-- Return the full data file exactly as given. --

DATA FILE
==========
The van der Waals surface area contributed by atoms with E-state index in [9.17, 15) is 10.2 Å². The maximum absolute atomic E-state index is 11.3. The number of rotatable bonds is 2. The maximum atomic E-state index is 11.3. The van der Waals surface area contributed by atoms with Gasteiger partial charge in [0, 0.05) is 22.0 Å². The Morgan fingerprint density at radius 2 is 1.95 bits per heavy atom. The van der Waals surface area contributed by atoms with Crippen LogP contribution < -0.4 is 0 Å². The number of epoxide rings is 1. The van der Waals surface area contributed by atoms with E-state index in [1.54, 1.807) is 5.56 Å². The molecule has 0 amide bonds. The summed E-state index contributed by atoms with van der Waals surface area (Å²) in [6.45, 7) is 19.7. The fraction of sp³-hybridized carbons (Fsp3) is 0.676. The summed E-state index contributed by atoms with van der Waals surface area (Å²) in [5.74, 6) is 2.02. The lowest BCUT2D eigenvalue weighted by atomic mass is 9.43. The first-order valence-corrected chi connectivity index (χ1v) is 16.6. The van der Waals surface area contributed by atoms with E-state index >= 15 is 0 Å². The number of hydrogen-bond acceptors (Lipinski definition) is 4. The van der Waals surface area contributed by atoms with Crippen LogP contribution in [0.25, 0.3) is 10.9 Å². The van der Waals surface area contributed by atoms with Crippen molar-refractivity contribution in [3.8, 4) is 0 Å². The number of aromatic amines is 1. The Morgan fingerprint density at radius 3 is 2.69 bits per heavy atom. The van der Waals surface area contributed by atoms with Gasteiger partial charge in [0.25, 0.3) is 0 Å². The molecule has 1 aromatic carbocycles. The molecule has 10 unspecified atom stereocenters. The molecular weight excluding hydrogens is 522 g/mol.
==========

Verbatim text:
The van der Waals surface area contributed by atoms with E-state index in [9.17, 15) is 10.2 Å². The maximum absolute atomic E-state index is 11.3. The number of rotatable bonds is 2. The maximum atomic E-state index is 11.3. The van der Waals surface area contributed by atoms with Gasteiger partial charge in [0, 0.05) is 22.0 Å². The Morgan fingerprint density at radius 2 is 1.95 bits per heavy atom. The van der Waals surface area contributed by atoms with Crippen LogP contribution < -0.4 is 0 Å². The number of epoxide rings is 1. The van der Waals surface area contributed by atoms with E-state index in [1.54, 1.807) is 5.56 Å². The molecule has 0 amide bonds. The summed E-state index contributed by atoms with van der Waals surface area (Å²) in [6.45, 7) is 19.7. The fraction of sp³-hybridized carbons (Fsp3) is 0.676. The summed E-state index contributed by atoms with van der Waals surface area (Å²) in [5.74, 6) is 2.02. The lowest BCUT2D eigenvalue weighted by atomic mass is 9.43. The first-order valence-corrected chi connectivity index (χ1v) is 16.6. The van der Waals surface area contributed by atoms with E-state index >= 15 is 0 Å². The number of hydrogen-bond acceptors (Lipinski definition) is 4. The van der Waals surface area contributed by atoms with Crippen LogP contribution in [0.25, 0.3) is 10.9 Å². The van der Waals surface area contributed by atoms with Crippen molar-refractivity contribution in [3.8, 4) is 0 Å². The number of aromatic amines is 1. The Morgan fingerprint density at radius 3 is 2.69 bits per heavy atom. The van der Waals surface area contributed by atoms with Gasteiger partial charge in [0.25, 0.3) is 0 Å². The molecule has 1 aromatic carbocycles. The molecule has 10 unspecified atom stereocenters. The molecular weight excluding hydrogens is 522 g/mol.